Associations of pseudomonas species and forage grasses enhance degradation of chlorinated benzoic acids in soil
Siciliano, Steven Douglas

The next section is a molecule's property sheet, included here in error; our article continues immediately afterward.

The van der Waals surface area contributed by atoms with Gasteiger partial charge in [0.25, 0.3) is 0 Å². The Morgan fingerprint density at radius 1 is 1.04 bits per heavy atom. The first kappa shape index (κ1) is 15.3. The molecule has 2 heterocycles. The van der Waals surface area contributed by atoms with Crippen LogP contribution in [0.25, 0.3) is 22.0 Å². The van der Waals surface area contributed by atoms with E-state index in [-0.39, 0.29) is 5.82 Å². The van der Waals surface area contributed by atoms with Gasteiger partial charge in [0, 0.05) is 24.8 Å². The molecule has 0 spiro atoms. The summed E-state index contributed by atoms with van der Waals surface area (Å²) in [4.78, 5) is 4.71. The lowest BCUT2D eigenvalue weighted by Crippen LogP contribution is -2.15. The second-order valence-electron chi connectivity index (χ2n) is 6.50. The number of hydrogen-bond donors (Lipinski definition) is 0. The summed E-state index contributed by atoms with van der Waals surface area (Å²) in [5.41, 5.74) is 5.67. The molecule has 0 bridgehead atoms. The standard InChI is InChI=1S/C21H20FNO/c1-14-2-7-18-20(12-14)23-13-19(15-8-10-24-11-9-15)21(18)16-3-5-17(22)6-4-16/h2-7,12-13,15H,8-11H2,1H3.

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Microorganisms and plants can be used as bioremediation agents to clean up contaminated soil sites in a cost effective and environmentally friendly manner. Furthermore, associations of plants and bacteria can act synergistically and thereby, eliminate difficulties encountered when using a single agent. The purpose of my thesis research was to develop and characterize associations of plants and bacteria that degraded chlorinated benzoic acids (CBA) in soil. The contaminants were used as model compounds because they are present in soils contaminated with polychlorinated biphenyls (PCB) or chlorinated pesticides. Sixteen forage grasses in combination with 12 bacterial inoculants were screened for their ability to promote the degradation of CBA in soil. The CBAs were added to soil as single isomers, or in tertiary mixtures. The effect of inoculants on the root associated microbial community was assessed by fatty acid methyl ester (FAME) profiles as well as carbon substrate utilization as determined by the Biolog system. In addition, inoculant stimulation of the CBA degradative activity of roots and/or rhizosphere soil was determined by in vitro and hydroponic systems. Degradative enzymes were isolated from root exudates through the use of ultrafiltration and chromatography. Five associations of plants and bacteria degraded CBA to a greater extent than plants without bacterial inoculants. Plant-bacterial associations that increased 2-chlorobenzoic acid (2CBA) degradation had little effect on di-chlorinated benzoic acid degradation. Furthermore, the effective inoculants altered the root-associated microbial community of Bromus biebersteinii and simultaneously increased the CBA degradative activity of roots. Although these inoculants had little effect on the microbial community composition of Elymus dauricus, they stimulated a plant enzyme capable of degrading 2CBA in the rhizosphere. Bacterial inoculants stimulated CBA degradation by altering the microbial community present on the root surface and thereby increasing the ability of this community to degrade CBA. Alternatively, inoculants stimulated the production of a plant enzyme(s) that degraded 2CBA. My research has demonstrated that specific interactions between plants and bacteria promote contaminant degradation in soil, and suggests that new remediation strategies can be developed based on such interactions.